GABS – By Alex Stocky


Yo Gabba Yo Gabba Yo when will you realize your self worth?

Yo Gabba Yo Gabba Yo remember when we first met? One hug had my forehead in your overgrown chest.
Yo Gabba Yo Gabba Yo ever since that day I feel in love with a women I will never touch.
Yo Gabba Yo Gabba Yo ain’t you tired of the struggle? Where is your motivation yo I wanna get this money yo.
Yo Gabba Yo Gabba Yo Oh shit your past defines the person you are now.
Yo Gabba Yo Gabba Yo okay I get it now I asked those questions so is that proof that I care?
Yo Gabba Yo Gabba Yo funny how I am always answering back to you yet my questions remain in the air.
Yo Gabba Yo Gabba Yo you know I care for you like you were my only heir?
Yo Gabba Yo Gabba Yo remember the hotboxes inside the dragon?
Yo Gabba Yo Gabba Yo or are you still gazing at that high moon?
Yo Gabba Yo Gabba Yo what comes out of your voice box is god given ya know?
Yo Gabba Yo Gabba Yo you know they say you lose it of you don’t use it right?
Yo Gabba Yo Gabba Yo are you ready to lose me?
Yo Gabba Yo Gabba Yo because my grip has a slight slip now.
Yo Gabba Yo Gabba Yo the future is bright like Gamma rays you the new she hulk.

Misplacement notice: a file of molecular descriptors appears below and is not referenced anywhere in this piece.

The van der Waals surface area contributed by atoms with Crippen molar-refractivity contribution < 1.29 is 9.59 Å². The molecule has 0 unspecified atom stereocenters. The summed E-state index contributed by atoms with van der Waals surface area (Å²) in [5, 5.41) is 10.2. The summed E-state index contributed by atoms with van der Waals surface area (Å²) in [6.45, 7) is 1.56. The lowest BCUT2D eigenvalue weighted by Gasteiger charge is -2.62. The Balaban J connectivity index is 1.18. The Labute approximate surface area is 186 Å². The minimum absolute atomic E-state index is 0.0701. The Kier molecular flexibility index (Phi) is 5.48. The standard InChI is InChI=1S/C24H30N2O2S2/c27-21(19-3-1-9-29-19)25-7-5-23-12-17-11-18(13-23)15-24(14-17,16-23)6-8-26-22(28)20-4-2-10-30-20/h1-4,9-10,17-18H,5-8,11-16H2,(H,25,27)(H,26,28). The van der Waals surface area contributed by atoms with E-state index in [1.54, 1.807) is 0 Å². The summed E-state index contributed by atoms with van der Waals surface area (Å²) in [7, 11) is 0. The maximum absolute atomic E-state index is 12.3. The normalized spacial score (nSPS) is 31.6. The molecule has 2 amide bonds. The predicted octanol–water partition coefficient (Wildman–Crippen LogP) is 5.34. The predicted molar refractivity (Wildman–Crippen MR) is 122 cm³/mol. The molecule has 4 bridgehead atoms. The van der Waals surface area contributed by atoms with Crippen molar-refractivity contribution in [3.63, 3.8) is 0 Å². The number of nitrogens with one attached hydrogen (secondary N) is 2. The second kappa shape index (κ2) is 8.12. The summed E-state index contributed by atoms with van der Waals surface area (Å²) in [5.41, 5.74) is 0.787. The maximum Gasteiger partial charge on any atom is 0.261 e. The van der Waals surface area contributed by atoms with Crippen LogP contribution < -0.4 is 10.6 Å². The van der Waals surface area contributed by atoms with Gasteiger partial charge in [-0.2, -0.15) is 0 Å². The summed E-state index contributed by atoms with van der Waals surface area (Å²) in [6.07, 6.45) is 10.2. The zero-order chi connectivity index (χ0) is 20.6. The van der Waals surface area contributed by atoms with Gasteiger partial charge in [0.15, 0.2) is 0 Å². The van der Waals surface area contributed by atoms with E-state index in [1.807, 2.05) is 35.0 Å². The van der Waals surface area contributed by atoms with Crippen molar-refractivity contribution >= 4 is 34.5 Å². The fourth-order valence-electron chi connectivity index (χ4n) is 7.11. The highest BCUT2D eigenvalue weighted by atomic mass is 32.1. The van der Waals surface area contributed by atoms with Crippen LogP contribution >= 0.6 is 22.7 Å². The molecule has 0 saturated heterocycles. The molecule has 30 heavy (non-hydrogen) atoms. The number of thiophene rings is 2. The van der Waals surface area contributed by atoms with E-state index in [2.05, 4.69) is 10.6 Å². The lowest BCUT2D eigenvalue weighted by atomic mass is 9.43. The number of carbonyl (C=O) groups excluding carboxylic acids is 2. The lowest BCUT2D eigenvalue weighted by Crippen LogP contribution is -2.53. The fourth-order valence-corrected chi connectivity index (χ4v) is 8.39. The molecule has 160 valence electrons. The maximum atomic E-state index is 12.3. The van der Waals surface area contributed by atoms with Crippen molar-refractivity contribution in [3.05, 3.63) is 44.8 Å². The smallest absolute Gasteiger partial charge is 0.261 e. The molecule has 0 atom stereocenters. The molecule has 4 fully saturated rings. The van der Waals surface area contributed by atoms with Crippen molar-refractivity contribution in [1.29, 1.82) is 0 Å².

Yo Gabba Yo Gabba Yo Lil’ Hova you could easily takeover.
Yo Gabba Yo Gabba Yo this spaceship is spit-shined cleaned and ready to launch.
Yo Gabba Yo Gabba Yo engines are online and we are in for a long flight.
Yo Gabba Yo Gabba Yo there’s one seat left for you.
Just got to get in before the countdown expires. I would hate to look down and only be able to scream out “Yo Gabba Yo Gabba Yo.”


3 Female Artists Everyone Should Be Listening To

This is a list. There isn’t much to say about this list, except that these women are dope, and I feel that EVERYONE should know who they are, and check out their music. In the comments, feel free to add your own thoughts on who everyone should be listening to…. Enjoy!

#3 – Ashley Laschelle 

Ashley Laschelle


Where She’s From: Chicago, IL